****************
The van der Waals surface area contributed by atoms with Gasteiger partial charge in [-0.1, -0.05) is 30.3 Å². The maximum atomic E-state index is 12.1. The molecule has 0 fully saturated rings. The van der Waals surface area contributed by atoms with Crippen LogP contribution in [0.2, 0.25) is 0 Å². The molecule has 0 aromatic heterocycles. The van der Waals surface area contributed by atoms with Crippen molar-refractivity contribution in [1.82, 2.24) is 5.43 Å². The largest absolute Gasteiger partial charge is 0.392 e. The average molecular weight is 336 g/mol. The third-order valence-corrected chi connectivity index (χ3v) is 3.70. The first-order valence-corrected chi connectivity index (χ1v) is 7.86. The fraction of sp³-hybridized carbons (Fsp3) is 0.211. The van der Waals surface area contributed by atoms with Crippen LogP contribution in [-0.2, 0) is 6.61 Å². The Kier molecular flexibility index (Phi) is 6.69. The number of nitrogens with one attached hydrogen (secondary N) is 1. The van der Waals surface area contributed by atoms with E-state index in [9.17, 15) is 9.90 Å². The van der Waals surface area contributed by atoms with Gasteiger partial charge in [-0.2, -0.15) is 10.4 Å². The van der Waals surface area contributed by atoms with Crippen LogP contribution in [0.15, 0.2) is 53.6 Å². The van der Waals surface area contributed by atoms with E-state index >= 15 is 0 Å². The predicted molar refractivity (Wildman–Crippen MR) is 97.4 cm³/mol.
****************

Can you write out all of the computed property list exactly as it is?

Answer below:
The van der Waals surface area contributed by atoms with Gasteiger partial charge in [-0.1, -0.05) is 30.3 Å². The maximum atomic E-state index is 12.1. The molecule has 0 fully saturated rings. The van der Waals surface area contributed by atoms with Crippen LogP contribution in [0.2, 0.25) is 0 Å². The molecule has 0 aromatic heterocycles. The van der Waals surface area contributed by atoms with Crippen molar-refractivity contribution in [1.82, 2.24) is 5.43 Å². The largest absolute Gasteiger partial charge is 0.392 e. The average molecular weight is 336 g/mol. The third-order valence-corrected chi connectivity index (χ3v) is 3.70. The first-order valence-corrected chi connectivity index (χ1v) is 7.86. The fraction of sp³-hybridized carbons (Fsp3) is 0.211. The van der Waals surface area contributed by atoms with Crippen LogP contribution in [-0.2, 0) is 6.61 Å². The Kier molecular flexibility index (Phi) is 6.69. The number of nitrogens with one attached hydrogen (secondary N) is 1. The van der Waals surface area contributed by atoms with E-state index in [9.17, 15) is 9.90 Å². The van der Waals surface area contributed by atoms with Gasteiger partial charge in [-0.2, -0.15) is 10.4 Å². The van der Waals surface area contributed by atoms with Crippen LogP contribution in [0.15, 0.2) is 53.6 Å². The van der Waals surface area contributed by atoms with E-state index >= 15 is 0 Å². The predicted molar refractivity (Wildman–Crippen MR) is 97.4 cm³/mol.